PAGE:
Updated, 12:54 p.m. Tuesday
NORWALK, Conn. – Here are some items of interest that were seen or heard recently in Norwalk:
When was that again?
Mayor Richard Moccia was on News12’s “Meet the Leaders” segment this week, covering topics that included gun control, the lawsuit over the mosque proposed for 127 Fillow St. and the work being done on I-95.
Toward the end of the half-hour program, the conversation turned to development in Norwalk.
“Things are breaking loose finally,” he said, going on to list Factset and Pepperidge Farm as businesses that are expanding, then talking about the jobs that would be created when Waypointe and POKO (which is rumored to be stalled due to money problems) get built. “Lowe’s application was approved,” he said. “There’s going to be a Lowe’s coming on Connecticut Avenue.”
Funny thing: the Lowe’s application was approved at the Wednesday night Zoning Commission meeting. That was Feb. 21.
The show was taped on Feb. 7, Cablevision government affairs administrative assistant Camiellie Szulc said in an email.
So on Feb. 7 the mayor was talking in past tense about a decision made Feb. 21 …
“Meet the Leaders” is appearing on Optimum’s channel 84 through March 9, at 7:30 p.m. on Sunday and Thursday; 11:30 p.m. on Monday and Friday; 6:30 p.m. on Tuesday and Saturday and at 10:30 p.m. Wednesday.
Why stay here?
Margaret Watt, a parent, educator and co-chairwoman of Norwalk SPED Partners, a parent-led group focused in special education student, implored the Common Council’s Finance Committee to find more money for the Board of Education budget.
Watt: “I understand that you guys have this impossible job year after year and the city does support education, but provide public services throughout the city. Everywhere you look in Norwalk everything is bare bones. At this point, I feel the best thing I can say about living here is it ain’t Bridgeport.”
No pay, 423 students
Two speakers at the Finance Committee meeting asked council members to find the money to fund an art teacher at Brien McMahon High School, where more than 25 percent of the student body has been turned away from taking an art class. Councilwoman Sarah Mann (R-At Large) thought she might have an idea.
Mann: “Would it be possible to collaborate with the Silvermine Arts Council or Darien Arts Center to get a volunteer?”
Interim Superintendent Tony Daddona: “We are a public school so we need certified teachers in order to give credit. Having someone who is not certified by the state of Connecticut, we will then not be able to give graduation credits.”
Mann: “Are the teachers not certified at Silvermine or Darien Arts?”
Daddona: “I have no understanding, but in order for them to teach at Norwalk Public Schools, for us to give them credits for graduation, it is a state requirement for us that all of our teachers be certified by the state of Connecticut in that particular academic area.”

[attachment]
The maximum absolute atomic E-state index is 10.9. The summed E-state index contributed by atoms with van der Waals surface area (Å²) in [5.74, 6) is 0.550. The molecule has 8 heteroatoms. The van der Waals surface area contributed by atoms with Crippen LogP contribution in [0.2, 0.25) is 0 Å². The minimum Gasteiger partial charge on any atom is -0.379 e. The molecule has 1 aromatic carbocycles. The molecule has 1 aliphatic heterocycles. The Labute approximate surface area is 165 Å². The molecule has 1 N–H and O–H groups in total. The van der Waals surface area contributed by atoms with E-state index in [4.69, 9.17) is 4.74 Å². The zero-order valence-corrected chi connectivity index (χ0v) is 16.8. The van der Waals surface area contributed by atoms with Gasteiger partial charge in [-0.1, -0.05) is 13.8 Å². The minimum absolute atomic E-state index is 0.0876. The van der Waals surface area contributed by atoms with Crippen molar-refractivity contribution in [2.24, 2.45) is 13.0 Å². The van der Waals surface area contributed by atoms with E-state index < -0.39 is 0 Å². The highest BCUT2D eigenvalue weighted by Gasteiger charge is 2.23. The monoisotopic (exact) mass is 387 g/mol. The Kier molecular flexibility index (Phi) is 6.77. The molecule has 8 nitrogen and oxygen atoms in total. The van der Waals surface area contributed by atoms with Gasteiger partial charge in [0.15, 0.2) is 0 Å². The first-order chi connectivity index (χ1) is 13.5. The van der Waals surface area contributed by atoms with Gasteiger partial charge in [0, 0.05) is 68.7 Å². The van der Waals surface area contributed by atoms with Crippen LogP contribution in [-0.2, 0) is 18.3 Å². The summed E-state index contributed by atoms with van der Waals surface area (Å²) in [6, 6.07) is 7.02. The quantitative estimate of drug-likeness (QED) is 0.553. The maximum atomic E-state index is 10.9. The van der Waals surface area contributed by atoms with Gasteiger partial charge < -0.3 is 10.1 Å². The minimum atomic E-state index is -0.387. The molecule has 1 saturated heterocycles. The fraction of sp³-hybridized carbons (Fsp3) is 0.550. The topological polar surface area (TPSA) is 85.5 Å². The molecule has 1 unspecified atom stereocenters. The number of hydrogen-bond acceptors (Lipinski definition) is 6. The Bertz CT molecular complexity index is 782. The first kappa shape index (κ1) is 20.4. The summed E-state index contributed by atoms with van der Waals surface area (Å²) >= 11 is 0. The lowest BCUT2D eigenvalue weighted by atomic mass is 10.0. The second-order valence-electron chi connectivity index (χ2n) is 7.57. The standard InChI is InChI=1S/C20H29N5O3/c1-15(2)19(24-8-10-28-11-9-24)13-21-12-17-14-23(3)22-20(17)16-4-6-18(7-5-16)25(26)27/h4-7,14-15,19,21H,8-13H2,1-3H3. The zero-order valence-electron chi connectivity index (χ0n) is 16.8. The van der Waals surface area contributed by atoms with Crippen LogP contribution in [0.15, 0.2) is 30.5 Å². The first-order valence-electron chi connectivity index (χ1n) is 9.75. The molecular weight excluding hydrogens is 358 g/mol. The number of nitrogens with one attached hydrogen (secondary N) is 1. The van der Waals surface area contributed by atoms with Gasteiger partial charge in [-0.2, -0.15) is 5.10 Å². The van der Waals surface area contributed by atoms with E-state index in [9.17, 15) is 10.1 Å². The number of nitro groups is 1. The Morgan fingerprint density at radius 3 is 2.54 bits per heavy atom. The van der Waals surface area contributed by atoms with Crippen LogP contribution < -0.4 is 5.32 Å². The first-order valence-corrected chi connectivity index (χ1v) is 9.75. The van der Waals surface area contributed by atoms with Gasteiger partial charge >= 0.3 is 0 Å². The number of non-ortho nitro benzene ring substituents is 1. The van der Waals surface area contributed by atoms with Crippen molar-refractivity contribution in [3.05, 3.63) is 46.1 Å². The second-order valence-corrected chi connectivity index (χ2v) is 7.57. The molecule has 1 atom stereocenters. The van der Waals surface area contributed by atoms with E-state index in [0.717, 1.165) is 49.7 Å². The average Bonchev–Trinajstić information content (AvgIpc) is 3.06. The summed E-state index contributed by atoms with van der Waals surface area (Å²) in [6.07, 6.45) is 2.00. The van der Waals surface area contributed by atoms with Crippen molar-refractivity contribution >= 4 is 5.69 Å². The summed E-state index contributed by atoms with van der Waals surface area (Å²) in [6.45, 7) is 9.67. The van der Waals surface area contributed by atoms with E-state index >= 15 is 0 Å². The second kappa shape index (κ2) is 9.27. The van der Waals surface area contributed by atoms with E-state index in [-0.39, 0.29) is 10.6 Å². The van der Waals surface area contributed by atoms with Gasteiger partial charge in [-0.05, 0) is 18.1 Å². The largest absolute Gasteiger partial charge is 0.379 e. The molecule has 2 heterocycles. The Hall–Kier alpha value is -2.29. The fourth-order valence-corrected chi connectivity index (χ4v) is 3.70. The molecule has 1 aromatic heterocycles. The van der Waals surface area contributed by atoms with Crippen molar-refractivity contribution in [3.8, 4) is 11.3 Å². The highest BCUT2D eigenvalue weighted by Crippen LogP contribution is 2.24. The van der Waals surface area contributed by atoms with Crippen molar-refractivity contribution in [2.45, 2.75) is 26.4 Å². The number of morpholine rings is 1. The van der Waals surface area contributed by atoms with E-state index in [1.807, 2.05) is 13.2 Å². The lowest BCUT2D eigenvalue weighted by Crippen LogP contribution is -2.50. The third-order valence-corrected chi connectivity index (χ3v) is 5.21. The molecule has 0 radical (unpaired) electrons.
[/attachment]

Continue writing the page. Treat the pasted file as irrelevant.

BOE Finance Committee Chairman Mike Barbis: “You need a degree. It’s not certification, it’s a degree. It’s not like you just take a course and get a stamp. It’s quite difficult to get.”
Catcalls in two places
Norwalk Federation of Teachers President Bruce Mellion doesn’t seem to be happy these days. He was seen grumbling at two Norwalk meetings this week.
One observer referred to Mellion’s comments as “catcalls” at Tuesday night’s Board of Education meeting during a lengthy discussion about board member Sue Haynie’s actions regarding the minutes of a previous meeting. On Thursday he again could not keep quiet as a member of the audience at the Common Council Finance Committee meeting.
Mellion was upset when Councilwoman Michelle Maggio (R-District E) questioned the price of a science curriculum specialist and then moved on to another teacher issue:
Maggio: “I wish I could get a job that pays $169,000. I may be crazy thinking that’s not what that job is worth. My husband works for the fire department, going on 20 years. He gets six weeks a year of sick time. However, the chief has been really cutting down on the need for overtime, because he made a requirement for the guys to bring in a note from a doctor if they are going to miss than two tours. As a wife who depends on that paycheck, I understand that he has earned that sick time, but then there are people who abuse it.
“When we’re sitting here talking about Common Core curriculum and we need to put $400,000 in the budget but then we take a number, $800,000 (for substitute teachers), which is double what we need for Common Core, to budget for that – you could talk to me and explain that to me, Mr. Mellion, I see you shaking your head. But I don’t understand when we have a snow day, not because the roads are bad, but because we didn’t have enough substitutes, that that many people call out sick. I don’t understand … I wonder if there is anybody making people accountable for taking sick time in the school department?”
Oh, that modern technology
Board of Education Personnel Committee Chairwoman Sue Haynie, at Tuesday’s BOE meeting:
Haynie: “For our Jan. 31 meeting I brought in a very cool recording audio device that worked fabulously. I was able to record the audio – it was made in 2013 instead of 1960 – I was able to audio record the entire meeting. The sound is excellent. It got everybody in the room, including Elio, who can speak kind of low. I was able to download it onto a thing called Sound Platform. … It’s small. It weighs probably a couple of ounces. It costs probably $250, so I just think maybe we should look into that.”